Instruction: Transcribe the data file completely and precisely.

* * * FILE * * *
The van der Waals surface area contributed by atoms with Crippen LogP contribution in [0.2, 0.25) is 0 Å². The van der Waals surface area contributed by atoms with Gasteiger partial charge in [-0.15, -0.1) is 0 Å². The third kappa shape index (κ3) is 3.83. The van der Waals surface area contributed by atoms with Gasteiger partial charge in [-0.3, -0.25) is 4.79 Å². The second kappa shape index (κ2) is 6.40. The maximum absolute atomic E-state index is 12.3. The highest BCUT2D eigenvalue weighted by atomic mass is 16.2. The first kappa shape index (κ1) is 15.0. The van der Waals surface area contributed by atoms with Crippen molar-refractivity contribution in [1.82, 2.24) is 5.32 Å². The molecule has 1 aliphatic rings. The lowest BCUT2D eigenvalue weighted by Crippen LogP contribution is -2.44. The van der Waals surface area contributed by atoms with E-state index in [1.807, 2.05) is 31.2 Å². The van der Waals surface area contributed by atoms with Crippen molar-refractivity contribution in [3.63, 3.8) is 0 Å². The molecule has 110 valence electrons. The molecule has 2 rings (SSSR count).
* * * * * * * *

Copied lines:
The van der Waals surface area contributed by atoms with Crippen LogP contribution in [0.2, 0.25) is 0 Å². The van der Waals surface area contributed by atoms with Gasteiger partial charge in [-0.15, -0.1) is 0 Å². The third kappa shape index (κ3) is 3.83. The van der Waals surface area contributed by atoms with Gasteiger partial charge in [-0.3, -0.25) is 4.79 Å². The second kappa shape index (κ2) is 6.40. The maximum absolute atomic E-state index is 12.3. The highest BCUT2D eigenvalue weighted by atomic mass is 16.2. The first kappa shape index (κ1) is 15.0. The van der Waals surface area contributed by atoms with Crippen molar-refractivity contribution in [1.82, 2.24) is 5.32 Å². The molecule has 1 aliphatic rings. The lowest BCUT2D eigenvalue weighted by Crippen LogP contribution is -2.44. The van der Waals surface area contributed by atoms with E-state index in [1.807, 2.05) is 31.2 Å². The van der Waals surface area contributed by atoms with Crippen molar-refractivity contribution in [3.63, 3.8) is 0 Å². The molecule has 110 valence electrons. The molecule has 2 rings (SSSR count).